About five years ago daughter Kate and grandson David saw a video about tying shoes a new way. They tried it, and so did I. After a few weeks, the process became automatic. I no longer supervised my fingers with my brain.
Fast forward to the present. I tied my left shoelace and paused. Since I learned a new skill late in life, what would happen if I forgot how to do it? I would watch my fingers and translate action into words that I could write down, just in case. I stared in disbelief as my trusty fingers fumbled. The action should have been fluid, twisting the lace around and pulling one bit through the other. Nothing worked. I blinked, looked away, and tried again. Think! No! Don’t think! Go on auto-pilot! It was no use. I could not tie my shoe!
I took giant clown-steps to my desk so I wouldn’t trip on the lace ends flopping about. I flirted with the idea of finding a video, but that seemed dangerous. Would I recognize the correct method if I saw it on the screen? I read some blog posts, knowing my brain would focus on the words and forget that I couldn’t tie my shoe. Evidently that worked. I’ve worn shoes every day since, with the laces tied. No one can tell by my appearance that I have had a serious senior moment.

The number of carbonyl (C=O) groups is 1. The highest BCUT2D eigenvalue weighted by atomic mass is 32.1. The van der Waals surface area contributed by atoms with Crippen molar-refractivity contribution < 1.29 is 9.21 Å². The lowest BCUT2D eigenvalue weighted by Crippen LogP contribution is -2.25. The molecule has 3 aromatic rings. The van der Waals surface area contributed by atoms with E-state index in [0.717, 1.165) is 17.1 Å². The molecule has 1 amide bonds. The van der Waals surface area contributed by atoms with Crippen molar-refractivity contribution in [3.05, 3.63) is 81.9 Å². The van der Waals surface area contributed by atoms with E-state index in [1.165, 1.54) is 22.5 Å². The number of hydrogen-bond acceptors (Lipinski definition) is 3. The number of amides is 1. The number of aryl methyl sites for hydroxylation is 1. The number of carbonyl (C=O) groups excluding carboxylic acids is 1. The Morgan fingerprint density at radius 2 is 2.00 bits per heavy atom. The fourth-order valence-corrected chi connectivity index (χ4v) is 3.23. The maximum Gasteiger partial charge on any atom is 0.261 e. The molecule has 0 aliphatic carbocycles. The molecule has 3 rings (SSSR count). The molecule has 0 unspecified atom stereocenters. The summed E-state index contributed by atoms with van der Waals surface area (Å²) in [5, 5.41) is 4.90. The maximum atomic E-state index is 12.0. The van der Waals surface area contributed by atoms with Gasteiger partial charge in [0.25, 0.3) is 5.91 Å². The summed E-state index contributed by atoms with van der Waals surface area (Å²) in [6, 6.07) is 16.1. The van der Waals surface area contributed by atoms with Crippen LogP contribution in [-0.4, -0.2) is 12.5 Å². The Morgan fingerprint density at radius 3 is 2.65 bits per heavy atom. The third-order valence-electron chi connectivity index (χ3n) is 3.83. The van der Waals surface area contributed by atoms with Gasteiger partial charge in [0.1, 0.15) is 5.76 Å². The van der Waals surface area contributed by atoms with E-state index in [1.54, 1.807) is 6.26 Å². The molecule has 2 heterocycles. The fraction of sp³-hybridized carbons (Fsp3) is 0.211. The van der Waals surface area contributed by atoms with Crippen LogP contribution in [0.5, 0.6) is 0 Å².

Instead of worrying, I should have an emergency plan. Hopefully, one of the three people living here will be available if it happens again. If not, I pray that neighbor Logan (10) will have his own cell phone by then. I will text him and ask him if he can come outside to
play quietly tie my shoes for me.